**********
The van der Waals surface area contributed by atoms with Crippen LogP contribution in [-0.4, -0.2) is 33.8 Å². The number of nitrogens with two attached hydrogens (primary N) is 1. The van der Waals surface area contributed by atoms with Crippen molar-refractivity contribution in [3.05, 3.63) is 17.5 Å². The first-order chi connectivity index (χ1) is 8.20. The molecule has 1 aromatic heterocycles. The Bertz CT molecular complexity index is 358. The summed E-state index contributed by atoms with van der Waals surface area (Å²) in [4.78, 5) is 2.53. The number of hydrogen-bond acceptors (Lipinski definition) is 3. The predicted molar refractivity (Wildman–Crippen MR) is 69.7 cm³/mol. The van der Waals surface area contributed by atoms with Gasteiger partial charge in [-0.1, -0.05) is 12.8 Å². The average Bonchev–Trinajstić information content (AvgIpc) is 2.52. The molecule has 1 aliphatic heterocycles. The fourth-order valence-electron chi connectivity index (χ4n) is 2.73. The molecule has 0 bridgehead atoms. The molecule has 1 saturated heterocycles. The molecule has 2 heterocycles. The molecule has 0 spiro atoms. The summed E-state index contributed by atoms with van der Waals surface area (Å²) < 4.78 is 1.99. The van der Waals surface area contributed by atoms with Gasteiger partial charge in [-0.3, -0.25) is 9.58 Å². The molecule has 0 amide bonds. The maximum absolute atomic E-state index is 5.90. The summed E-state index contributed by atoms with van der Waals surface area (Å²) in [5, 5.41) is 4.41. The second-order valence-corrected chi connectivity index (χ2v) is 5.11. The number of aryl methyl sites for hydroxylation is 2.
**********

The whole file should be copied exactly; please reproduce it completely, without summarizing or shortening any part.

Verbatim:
The van der Waals surface area contributed by atoms with Crippen LogP contribution in [-0.4, -0.2) is 33.8 Å². The number of nitrogens with two attached hydrogens (primary N) is 1. The van der Waals surface area contributed by atoms with Crippen molar-refractivity contribution in [3.05, 3.63) is 17.5 Å². The first-order chi connectivity index (χ1) is 8.20. The molecule has 1 aromatic heterocycles. The Bertz CT molecular complexity index is 358. The summed E-state index contributed by atoms with van der Waals surface area (Å²) in [4.78, 5) is 2.53. The number of hydrogen-bond acceptors (Lipinski definition) is 3. The predicted molar refractivity (Wildman–Crippen MR) is 69.7 cm³/mol. The van der Waals surface area contributed by atoms with Gasteiger partial charge in [-0.1, -0.05) is 12.8 Å². The average Bonchev–Trinajstić information content (AvgIpc) is 2.52. The molecule has 1 aliphatic heterocycles. The fourth-order valence-electron chi connectivity index (χ4n) is 2.73. The molecule has 0 bridgehead atoms. The molecule has 1 saturated heterocycles. The molecule has 2 heterocycles. The molecule has 0 spiro atoms. The summed E-state index contributed by atoms with van der Waals surface area (Å²) < 4.78 is 1.99. The van der Waals surface area contributed by atoms with Gasteiger partial charge in [-0.3, -0.25) is 9.58 Å². The molecule has 0 amide bonds. The maximum absolute atomic E-state index is 5.90. The summed E-state index contributed by atoms with van der Waals surface area (Å²) in [5, 5.41) is 4.41. The second-order valence-corrected chi connectivity index (χ2v) is 5.11. The number of aryl methyl sites for hydroxylation is 2.